My mother, a child of the San Bernardino County city of Redlands, has always been fond of reciting an old country-song verse favored by her Oklahoma forebears.

Dear Okie,

if you see Arkie,

tell 'im Tex's got a job for him

out in Californy.

Within the rhyme lies part of the answer to a riddle that has caused head scratching in Hollywood and other elite opinion-making precincts of our state: How did Sen. Barack Obama lose the state so badly, despite such a visible, noisy surge of support?

In the days leading up to the election, wildly inaccurate polls and media reports that fixated on Obama's celebrity endorsements left the strong impression that he would come close and perhaps pull out a from-behind victory. The coverage made Obama sound like the hot club on Melrose.

Television dwelled heavily on the tableau of an Obama rally at UCLA, attended by Caroline Kennedy, Oprah Winfrey and Maria Shriver, at which the first lady of California declared, "If Barack Obama were a state, he'd be California." In a column that appeared the day before the primary, the New York Times editorial page editor called it one of the best political rallies ever, and declared that Obama's campaign "seemed to have a monopoly on what is hip, young and glamorous in California."

Besides the fact that the three celebrity women at the UCLA rally don't qualify as young in a state as young as California, such analysis suffered from a common cultural, class and geographic bias about the state. And thus the story was missed. Obama, for all the interest he generated in wealthy coastal precincts, was failing in a frantic effort to gain traction in the California heartland: the Inland Empire counties of San Bernardino and Riverside, and the Central Valley stalwarts, Fresno and Kern counties.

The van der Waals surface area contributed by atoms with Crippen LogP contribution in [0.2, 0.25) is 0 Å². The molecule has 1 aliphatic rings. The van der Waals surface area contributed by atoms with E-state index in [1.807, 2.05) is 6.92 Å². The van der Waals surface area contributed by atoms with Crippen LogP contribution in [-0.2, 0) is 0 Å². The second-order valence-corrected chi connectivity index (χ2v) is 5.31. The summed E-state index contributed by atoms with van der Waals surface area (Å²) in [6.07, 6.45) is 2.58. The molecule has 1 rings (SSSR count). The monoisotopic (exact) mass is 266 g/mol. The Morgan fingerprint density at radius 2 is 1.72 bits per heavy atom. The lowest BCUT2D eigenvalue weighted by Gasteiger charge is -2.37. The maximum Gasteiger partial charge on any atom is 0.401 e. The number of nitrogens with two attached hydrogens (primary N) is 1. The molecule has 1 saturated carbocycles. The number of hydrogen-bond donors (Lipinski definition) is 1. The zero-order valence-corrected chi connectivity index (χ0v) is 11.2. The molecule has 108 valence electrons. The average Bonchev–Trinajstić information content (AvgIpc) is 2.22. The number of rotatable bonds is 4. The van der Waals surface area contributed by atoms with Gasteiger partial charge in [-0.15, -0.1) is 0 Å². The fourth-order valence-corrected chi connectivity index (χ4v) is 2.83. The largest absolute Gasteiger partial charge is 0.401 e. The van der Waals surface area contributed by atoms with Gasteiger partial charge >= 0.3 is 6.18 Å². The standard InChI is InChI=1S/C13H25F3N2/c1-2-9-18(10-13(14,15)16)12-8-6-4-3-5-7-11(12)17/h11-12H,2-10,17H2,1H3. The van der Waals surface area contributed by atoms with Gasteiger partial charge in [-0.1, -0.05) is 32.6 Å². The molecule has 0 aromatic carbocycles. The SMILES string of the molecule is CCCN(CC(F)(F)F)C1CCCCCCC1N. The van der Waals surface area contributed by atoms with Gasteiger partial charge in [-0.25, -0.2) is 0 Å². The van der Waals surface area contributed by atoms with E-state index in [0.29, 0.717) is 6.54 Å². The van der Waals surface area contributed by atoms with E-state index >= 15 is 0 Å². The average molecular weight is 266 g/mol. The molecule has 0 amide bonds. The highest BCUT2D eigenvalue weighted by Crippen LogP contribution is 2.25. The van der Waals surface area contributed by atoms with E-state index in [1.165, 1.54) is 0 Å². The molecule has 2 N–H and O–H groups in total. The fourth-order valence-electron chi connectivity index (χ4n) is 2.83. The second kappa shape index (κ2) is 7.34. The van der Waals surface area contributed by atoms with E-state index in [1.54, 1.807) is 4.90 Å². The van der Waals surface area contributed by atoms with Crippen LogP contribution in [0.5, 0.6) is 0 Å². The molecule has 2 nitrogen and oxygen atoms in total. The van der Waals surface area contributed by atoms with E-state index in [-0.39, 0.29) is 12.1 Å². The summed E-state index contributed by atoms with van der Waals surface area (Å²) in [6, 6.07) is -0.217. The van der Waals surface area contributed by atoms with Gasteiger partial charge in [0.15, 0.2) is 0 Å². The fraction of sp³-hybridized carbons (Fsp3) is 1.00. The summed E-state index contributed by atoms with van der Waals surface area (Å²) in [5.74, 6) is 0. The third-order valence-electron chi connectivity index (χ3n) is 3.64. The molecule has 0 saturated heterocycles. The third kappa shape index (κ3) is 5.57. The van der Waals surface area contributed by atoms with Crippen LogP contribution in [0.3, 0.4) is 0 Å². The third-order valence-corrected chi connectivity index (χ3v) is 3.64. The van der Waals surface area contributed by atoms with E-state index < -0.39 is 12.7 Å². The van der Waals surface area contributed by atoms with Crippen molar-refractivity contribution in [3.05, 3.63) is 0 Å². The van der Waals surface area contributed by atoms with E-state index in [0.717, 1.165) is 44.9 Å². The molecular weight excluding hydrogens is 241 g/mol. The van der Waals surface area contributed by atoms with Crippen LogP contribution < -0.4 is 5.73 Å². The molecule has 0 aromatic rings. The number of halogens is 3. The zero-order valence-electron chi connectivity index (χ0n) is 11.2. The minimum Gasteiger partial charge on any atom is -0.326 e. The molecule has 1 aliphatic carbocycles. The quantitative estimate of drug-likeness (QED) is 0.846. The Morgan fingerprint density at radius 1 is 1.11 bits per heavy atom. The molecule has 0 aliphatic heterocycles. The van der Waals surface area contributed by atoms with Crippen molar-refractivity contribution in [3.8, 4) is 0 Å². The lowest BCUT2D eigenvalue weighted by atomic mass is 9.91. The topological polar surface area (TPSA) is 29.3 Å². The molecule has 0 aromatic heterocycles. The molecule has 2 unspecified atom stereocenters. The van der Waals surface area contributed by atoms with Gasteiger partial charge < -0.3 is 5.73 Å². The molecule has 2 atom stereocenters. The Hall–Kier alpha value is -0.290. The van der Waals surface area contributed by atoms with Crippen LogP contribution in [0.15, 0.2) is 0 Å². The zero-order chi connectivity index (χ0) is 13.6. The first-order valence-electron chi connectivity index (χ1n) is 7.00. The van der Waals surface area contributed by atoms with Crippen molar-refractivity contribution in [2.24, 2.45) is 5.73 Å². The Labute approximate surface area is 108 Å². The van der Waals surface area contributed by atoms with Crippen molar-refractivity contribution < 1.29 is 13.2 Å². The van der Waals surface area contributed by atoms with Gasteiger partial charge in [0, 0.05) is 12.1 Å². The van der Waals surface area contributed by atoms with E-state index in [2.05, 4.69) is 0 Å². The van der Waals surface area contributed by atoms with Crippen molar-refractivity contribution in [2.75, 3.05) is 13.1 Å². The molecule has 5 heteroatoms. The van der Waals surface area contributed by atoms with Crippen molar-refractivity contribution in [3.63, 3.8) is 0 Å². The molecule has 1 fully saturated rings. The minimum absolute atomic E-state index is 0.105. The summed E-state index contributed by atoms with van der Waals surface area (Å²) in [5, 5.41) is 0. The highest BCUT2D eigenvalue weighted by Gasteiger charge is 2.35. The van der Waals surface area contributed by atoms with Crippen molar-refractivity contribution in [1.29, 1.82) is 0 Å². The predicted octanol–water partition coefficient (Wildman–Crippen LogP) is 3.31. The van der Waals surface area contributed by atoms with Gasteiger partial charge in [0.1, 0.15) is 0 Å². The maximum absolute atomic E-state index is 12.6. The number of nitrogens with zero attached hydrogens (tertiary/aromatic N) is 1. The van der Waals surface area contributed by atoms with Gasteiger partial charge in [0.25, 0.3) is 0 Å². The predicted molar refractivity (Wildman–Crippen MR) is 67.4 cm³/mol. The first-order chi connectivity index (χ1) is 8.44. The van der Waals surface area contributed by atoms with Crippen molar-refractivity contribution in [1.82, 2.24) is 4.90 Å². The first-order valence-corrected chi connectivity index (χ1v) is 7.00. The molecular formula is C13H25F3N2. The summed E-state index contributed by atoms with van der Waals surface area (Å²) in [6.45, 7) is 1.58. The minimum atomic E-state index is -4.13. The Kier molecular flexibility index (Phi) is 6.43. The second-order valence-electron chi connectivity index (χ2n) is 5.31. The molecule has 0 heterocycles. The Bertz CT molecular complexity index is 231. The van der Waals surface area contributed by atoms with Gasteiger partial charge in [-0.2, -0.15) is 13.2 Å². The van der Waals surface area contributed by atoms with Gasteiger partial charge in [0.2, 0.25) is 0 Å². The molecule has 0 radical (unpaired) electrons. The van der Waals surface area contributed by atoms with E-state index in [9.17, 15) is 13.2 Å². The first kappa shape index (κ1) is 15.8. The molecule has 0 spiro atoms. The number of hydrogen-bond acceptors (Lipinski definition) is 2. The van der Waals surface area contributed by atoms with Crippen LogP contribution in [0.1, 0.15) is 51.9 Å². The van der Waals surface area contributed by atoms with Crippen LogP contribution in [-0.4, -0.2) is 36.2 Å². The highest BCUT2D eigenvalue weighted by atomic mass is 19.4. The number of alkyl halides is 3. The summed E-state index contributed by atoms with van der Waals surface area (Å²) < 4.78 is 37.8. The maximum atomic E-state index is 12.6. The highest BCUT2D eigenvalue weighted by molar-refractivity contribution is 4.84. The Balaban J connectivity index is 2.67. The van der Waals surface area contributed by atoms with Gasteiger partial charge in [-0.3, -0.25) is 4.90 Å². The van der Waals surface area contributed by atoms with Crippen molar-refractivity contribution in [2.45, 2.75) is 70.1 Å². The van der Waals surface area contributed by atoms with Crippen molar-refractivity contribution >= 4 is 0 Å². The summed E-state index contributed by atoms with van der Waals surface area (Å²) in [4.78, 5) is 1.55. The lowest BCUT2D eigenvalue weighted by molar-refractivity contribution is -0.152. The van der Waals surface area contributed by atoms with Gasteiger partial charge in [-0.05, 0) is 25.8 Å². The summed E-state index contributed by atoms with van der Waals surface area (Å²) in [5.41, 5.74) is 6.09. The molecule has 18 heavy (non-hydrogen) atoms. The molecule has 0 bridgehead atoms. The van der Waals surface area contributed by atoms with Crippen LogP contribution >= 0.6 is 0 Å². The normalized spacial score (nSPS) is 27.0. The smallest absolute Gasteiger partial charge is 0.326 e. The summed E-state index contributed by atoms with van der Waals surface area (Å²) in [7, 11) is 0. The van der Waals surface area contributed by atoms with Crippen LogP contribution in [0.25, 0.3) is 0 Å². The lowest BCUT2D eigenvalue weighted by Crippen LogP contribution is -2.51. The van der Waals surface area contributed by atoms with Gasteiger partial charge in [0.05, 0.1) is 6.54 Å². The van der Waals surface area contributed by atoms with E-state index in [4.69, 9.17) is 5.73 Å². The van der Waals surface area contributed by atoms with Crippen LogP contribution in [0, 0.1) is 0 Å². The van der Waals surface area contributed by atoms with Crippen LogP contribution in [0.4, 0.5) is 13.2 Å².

There lies a different Democratic California, less known to outsiders than the gilded coast but no less important. The inland counties together constitute the fastest-growing parts of the state.

Riverside and San Bernardino counties, both media backwaters, boast more than 2 million residents each. This is the unofficial capital of the working class. The poverty rates in those counties closely reflect that of the state, but there are fewer rich people. Housing prices are about one-third lower there than the state average. Incomes are well below the state averages.

"Obama did the strongest in places like Santa Cruz County that are the exact opposite of the Central Valley and other inland areas," said Dowell Myers, a demographer at USC. "The inland areas are full of people struggling to hold onto middle-class status. They're not risk takers."

It is by now accepted wisdom that California cleaves, politically, not north-south but east-west. We're two states: a coastal blue state and an interior red state. The phrase that used to describe this phenomenon is "California, 50 miles inland, is Arkansas." It is, politically speaking, Oklahoma and Tennessee too.

And while inland California is conservative and mostly Republican, there are millions of Democrats there as well. They cast their ballots in a way that closely resembles the voting patterns of the conservative Dust Bowl states whose job-seeking migrants settled the interior of Californy.

So take a look at the Democratic primary results from these three states:

* Oklahoma: Clinton 55%, Obama 31%.

* Tennessee: Clinton 54, Obama 40.

* In Arkansas, where Clinton was first lady,

she had a special hold on voters: 72-23.